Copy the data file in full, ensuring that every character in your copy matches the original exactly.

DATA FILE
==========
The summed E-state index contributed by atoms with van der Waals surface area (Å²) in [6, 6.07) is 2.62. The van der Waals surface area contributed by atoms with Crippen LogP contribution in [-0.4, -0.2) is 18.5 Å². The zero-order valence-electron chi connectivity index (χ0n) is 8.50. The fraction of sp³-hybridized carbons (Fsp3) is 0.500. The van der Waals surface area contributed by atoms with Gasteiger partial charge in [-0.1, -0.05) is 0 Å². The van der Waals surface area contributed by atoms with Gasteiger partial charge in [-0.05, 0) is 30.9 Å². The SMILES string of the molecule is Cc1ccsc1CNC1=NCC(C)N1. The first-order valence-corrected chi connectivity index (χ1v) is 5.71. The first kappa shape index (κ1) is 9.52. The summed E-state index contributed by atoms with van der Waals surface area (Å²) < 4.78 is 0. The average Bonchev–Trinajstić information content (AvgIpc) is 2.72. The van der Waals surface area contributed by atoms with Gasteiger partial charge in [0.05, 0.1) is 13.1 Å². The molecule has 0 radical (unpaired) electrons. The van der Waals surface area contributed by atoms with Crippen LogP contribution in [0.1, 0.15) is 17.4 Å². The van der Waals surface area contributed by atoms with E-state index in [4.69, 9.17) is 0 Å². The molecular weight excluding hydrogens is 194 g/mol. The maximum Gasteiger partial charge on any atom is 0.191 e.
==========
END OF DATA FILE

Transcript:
The summed E-state index contributed by atoms with van der Waals surface area (Å²) in [6, 6.07) is 2.62. The van der Waals surface area contributed by atoms with Crippen LogP contribution in [-0.4, -0.2) is 18.5 Å². The zero-order valence-electron chi connectivity index (χ0n) is 8.50. The fraction of sp³-hybridized carbons (Fsp3) is 0.500. The van der Waals surface area contributed by atoms with Gasteiger partial charge in [-0.1, -0.05) is 0 Å². The van der Waals surface area contributed by atoms with Gasteiger partial charge in [-0.05, 0) is 30.9 Å². The SMILES string of the molecule is Cc1ccsc1CNC1=NCC(C)N1. The first-order valence-corrected chi connectivity index (χ1v) is 5.71. The first kappa shape index (κ1) is 9.52. The summed E-state index contributed by atoms with van der Waals surface area (Å²) < 4.78 is 0. The average Bonchev–Trinajstić information content (AvgIpc) is 2.72. The van der Waals surface area contributed by atoms with Gasteiger partial charge in [0.05, 0.1) is 13.1 Å². The molecule has 0 radical (unpaired) electrons. The van der Waals surface area contributed by atoms with Crippen LogP contribution in [0.1, 0.15) is 17.4 Å². The van der Waals surface area contributed by atoms with E-state index in [4.69, 9.17) is 0 Å². The molecular weight excluding hydrogens is 194 g/mol. The maximum Gasteiger partial charge on any atom is 0.191 e.